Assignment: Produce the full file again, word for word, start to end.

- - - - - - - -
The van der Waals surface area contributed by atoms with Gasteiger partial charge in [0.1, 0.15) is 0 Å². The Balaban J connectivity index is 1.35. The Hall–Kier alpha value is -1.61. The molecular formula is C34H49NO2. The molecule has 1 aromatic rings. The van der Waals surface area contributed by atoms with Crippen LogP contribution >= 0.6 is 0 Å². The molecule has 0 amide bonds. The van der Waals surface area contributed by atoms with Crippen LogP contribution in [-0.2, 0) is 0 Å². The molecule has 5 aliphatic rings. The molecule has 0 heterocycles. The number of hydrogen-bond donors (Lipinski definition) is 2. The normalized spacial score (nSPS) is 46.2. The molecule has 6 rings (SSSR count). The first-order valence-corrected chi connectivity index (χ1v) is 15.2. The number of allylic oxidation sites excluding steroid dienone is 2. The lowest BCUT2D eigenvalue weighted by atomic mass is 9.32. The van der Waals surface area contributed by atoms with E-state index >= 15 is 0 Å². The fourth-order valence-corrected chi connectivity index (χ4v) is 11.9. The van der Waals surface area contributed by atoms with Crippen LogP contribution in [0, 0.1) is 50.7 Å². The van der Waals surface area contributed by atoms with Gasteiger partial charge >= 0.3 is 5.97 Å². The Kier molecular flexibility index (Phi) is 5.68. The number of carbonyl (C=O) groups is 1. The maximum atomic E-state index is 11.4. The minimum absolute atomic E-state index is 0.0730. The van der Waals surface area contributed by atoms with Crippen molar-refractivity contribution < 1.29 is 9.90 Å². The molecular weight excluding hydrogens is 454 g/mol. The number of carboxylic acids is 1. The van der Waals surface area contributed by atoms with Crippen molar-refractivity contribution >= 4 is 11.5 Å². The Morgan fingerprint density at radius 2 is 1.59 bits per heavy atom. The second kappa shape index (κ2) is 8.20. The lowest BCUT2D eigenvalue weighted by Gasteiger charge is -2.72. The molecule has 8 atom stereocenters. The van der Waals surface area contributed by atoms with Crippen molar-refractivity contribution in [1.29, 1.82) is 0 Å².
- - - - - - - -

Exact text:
The van der Waals surface area contributed by atoms with Gasteiger partial charge in [0.1, 0.15) is 0 Å². The Balaban J connectivity index is 1.35. The Hall–Kier alpha value is -1.61. The molecular formula is C34H49NO2. The molecule has 1 aromatic rings. The van der Waals surface area contributed by atoms with Crippen LogP contribution >= 0.6 is 0 Å². The molecule has 0 amide bonds. The van der Waals surface area contributed by atoms with Crippen LogP contribution in [-0.2, 0) is 0 Å². The molecule has 5 aliphatic rings. The molecule has 0 heterocycles. The number of hydrogen-bond donors (Lipinski definition) is 2. The normalized spacial score (nSPS) is 46.2. The molecule has 6 rings (SSSR count). The first-order valence-corrected chi connectivity index (χ1v) is 15.2. The number of allylic oxidation sites excluding steroid dienone is 2. The lowest BCUT2D eigenvalue weighted by atomic mass is 9.32. The van der Waals surface area contributed by atoms with E-state index >= 15 is 0 Å². The fourth-order valence-corrected chi connectivity index (χ4v) is 11.9. The van der Waals surface area contributed by atoms with Crippen LogP contribution in [0, 0.1) is 50.7 Å². The van der Waals surface area contributed by atoms with Gasteiger partial charge >= 0.3 is 5.97 Å². The Kier molecular flexibility index (Phi) is 5.68. The number of carbonyl (C=O) groups is 1. The maximum atomic E-state index is 11.4. The minimum absolute atomic E-state index is 0.0730. The van der Waals surface area contributed by atoms with Crippen molar-refractivity contribution < 1.29 is 9.90 Å². The molecular weight excluding hydrogens is 454 g/mol. The number of carboxylic acids is 1. The van der Waals surface area contributed by atoms with Crippen molar-refractivity contribution >= 4 is 11.5 Å². The Morgan fingerprint density at radius 2 is 1.59 bits per heavy atom. The second kappa shape index (κ2) is 8.20. The lowest BCUT2D eigenvalue weighted by Gasteiger charge is -2.72. The molecule has 8 atom stereocenters. The van der Waals surface area contributed by atoms with Crippen molar-refractivity contribution in [1.29, 1.82) is 0 Å².